Syrian Fighters May End Up on Both Sides of the Ukraine War

Young Syrians have already served as mercenaries elsewhere.

By , a British writer.
A banner depicting Syrian President Bashar al-Assad and Russian President Vladimir Putin
A banner depicting Syrian President Bashar al-Assad and Russian President Vladimir Putin
A banner depicting Syrian President Bashar al-Assad and Russian President Vladimir Putin and reading "Justice Prevails" is displayed along a highway in the Syrian capital, Damascus, on March 8. Louai Beshara/AFP via Getty Images

Putin’s War

Russia’s invasion of Ukraine has prompted global condemnation and an international response greater than almost everyone expected. Dozens of countries have cooperated to sanction Russia and its oligarchs. Companies have pulled out of Russia in remarkable numbers. Members of the Western alliance have poured weapons and financial aid into Ukraine to meet the Russian invaders, while Ukraine has also created an international legion of foreigners willing to fight against Russia. By the second week of March, Ukraine said the number of foreign volunteers had approached 20,000.

Ukraine is not alone in seeking international assistance. Last week, the Wall Street Journal reported that according to American officials, Russia has started sourcing Syrians to fight on its behalf in Ukraine. Indeed, some Syrians are reported to be already within Russia, preparing to enter Ukraine. Russian President Vladimir Putin, meanwhile, has issued a call for volunteers.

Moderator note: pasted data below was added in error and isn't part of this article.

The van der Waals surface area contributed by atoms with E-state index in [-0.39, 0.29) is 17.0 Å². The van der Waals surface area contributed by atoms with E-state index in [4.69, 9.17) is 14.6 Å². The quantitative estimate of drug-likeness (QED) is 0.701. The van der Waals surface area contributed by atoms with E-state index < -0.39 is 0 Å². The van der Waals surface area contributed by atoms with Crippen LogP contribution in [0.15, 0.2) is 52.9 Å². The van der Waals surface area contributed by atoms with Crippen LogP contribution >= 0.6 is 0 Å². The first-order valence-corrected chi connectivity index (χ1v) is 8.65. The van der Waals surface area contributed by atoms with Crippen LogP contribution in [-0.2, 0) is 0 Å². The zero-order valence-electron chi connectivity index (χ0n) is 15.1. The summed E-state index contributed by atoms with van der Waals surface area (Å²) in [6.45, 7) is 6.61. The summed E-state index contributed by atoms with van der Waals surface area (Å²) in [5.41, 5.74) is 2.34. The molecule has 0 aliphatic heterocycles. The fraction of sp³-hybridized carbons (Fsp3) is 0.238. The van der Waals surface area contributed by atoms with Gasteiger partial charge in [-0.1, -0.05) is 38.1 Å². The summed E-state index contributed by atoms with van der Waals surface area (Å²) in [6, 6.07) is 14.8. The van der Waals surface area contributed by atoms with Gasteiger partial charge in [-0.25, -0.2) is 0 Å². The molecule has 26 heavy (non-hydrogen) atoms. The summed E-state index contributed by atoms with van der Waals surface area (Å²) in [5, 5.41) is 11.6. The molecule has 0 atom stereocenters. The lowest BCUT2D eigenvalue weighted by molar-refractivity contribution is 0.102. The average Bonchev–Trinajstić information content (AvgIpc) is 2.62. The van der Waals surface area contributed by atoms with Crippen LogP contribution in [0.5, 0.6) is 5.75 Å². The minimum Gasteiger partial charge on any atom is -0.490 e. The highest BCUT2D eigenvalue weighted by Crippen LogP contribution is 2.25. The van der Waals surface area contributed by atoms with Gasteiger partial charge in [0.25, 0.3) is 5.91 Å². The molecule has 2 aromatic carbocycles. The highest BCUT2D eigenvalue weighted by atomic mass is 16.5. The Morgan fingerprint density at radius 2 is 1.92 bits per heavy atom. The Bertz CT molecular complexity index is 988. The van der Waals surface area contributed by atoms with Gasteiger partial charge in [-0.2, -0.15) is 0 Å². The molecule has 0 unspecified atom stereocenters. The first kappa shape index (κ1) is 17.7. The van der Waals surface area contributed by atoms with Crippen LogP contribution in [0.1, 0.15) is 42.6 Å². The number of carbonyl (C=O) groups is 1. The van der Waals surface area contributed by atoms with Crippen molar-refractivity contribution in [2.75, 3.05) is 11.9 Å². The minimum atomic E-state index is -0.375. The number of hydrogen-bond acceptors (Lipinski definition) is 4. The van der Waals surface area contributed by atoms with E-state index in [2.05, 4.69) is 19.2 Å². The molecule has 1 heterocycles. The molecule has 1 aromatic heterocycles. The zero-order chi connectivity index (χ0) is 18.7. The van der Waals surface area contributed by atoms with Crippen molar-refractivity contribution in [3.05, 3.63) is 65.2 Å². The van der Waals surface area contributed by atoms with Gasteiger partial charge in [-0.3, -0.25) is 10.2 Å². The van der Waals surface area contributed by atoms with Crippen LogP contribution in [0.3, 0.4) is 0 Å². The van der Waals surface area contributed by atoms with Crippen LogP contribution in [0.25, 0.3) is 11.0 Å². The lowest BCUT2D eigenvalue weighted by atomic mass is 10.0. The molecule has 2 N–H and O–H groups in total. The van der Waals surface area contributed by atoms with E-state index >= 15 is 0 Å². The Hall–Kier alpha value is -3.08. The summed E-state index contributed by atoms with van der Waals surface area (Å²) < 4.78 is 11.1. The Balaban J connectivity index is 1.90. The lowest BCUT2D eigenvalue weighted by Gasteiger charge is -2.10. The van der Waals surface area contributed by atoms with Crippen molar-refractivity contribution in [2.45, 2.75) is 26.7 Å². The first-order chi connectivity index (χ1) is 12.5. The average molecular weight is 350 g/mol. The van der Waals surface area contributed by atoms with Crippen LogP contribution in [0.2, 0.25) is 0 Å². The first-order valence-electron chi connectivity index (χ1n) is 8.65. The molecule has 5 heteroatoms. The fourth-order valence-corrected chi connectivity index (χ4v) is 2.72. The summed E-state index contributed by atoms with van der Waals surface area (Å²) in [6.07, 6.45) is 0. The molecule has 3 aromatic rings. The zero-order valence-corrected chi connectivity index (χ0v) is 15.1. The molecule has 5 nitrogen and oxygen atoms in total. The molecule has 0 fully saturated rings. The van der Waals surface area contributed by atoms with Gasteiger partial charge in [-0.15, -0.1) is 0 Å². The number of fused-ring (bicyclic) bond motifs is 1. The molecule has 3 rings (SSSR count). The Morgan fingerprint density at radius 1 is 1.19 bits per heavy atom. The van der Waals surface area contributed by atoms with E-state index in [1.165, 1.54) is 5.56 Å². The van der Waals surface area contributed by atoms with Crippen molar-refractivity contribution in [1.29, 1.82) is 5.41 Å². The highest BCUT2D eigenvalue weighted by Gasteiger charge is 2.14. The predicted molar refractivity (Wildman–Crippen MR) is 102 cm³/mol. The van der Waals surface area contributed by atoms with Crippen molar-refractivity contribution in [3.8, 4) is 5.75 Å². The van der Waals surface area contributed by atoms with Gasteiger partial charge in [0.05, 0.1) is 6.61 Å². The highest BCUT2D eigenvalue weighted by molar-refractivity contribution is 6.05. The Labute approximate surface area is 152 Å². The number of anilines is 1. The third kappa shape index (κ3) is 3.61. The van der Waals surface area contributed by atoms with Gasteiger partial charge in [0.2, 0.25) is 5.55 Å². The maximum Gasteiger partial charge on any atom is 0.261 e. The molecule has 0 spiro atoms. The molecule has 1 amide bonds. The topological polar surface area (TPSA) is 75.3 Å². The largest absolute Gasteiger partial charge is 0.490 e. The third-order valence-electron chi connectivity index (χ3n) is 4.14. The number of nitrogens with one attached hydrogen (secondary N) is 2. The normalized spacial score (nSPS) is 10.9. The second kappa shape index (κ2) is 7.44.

There’s a certain logic to this deployment. Some Syrians have been recruited by Russia for laboring jobs in separatist parts of Ukraine’s Donbass region in the past year. Syrians are already a convenient source of cheap labor. Footage of Syrians supposedly volunteering to fight in Ukraine, which was broadcast by Russian state TV, has been repudiated by experts. But Syrian analysts say that there nonetheless is a pool of pro-regime Syrians prepared to fight for Russia in Ukraine—for the right price.

Russia’s invasion of Ukraine has prompted global condemnation and an international response greater than almost everyone expected. Dozens of countries have cooperated to sanction Russia and its oligarchs. Companies have pulled out of Russia in remarkable numbers. Members of the Western alliance have poured weapons and financial aid into Ukraine to meet the Russian invaders, while Ukraine has also created an international legion of foreigners willing to fight against Russia. By the second week of March, Ukraine said the number of foreign volunteers had approached 20,000.